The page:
A new study found American credit card holders use their cards for convenience, rather than for rewards like frequent flier miles and cash back.

A Visa credit card is tendered at a store in New York's Times Square. (AP Photo/Richard Drew, File)

A new study from Bankrate.com reveals that 40 percent of Americans use credit cards for convenience, while others use their credit cards to buy big ticket items that they otherwise would not be able to buy.

In addition to making purchases more convenient, what else are Americans using their credit cards for each day?

"Credit cards were financing emergency expenses - that was 19 percent, and 14 percent were using them to earn rewards points and cash back," said Jeanine Skowronski, a credit card analyst from Bankrate.com.

The study also shows that most American card holders would not change their spending habits if rewards were eliminated.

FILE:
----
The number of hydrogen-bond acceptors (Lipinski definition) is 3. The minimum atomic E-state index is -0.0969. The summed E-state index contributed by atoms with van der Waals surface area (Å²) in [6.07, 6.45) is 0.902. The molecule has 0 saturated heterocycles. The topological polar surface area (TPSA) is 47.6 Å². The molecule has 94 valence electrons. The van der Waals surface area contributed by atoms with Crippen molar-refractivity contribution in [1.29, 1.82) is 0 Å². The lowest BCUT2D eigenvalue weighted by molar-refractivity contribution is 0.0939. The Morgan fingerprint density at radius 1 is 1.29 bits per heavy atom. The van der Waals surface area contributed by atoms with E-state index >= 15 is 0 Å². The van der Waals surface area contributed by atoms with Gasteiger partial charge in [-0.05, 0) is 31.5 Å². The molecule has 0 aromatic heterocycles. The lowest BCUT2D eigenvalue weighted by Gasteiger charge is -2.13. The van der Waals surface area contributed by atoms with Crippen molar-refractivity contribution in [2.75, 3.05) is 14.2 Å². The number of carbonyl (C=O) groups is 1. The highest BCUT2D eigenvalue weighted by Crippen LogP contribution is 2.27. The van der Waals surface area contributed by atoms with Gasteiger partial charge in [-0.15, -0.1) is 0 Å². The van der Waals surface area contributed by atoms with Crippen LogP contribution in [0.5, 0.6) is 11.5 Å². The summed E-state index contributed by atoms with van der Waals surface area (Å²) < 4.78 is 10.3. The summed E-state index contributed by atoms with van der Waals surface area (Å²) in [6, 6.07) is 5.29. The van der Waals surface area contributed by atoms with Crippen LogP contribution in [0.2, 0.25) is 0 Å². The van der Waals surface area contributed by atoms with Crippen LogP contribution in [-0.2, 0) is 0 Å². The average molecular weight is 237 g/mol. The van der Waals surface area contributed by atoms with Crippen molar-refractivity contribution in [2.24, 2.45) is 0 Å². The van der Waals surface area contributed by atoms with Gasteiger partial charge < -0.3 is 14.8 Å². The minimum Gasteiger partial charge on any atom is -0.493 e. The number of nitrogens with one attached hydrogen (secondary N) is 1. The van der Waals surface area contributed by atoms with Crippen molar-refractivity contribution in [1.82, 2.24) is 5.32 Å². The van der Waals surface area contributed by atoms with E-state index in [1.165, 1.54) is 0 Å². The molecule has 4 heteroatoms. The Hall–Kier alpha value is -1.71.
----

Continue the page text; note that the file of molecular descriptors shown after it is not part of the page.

"A large majority of consumers, 51 percent of them, would keep using their credit cards the same way if their issuer did away with their rewards programs," Skowronski said.

Although rewards points incentivize Americans to choose one credit card company over another, they are not enough to get Americans to share their personal information. The Bankrate.com survey also states that 72 percent of Americans are reluctant to share their information with outside parties in exchange for rewards.

"Given all of the data breaches, a lot of the stories that Americans have seen about the NSA, privacy is at the forefront of their minds," Skowronski said.

When choosing a credit card, Bankrate.com advises comparison shopping to find the most cost effective card for your lifestyle. One card is not best for everyone.

"It's really all figuring out what your spending habits are and then finding the best product that's on the market for you," Skowronski said.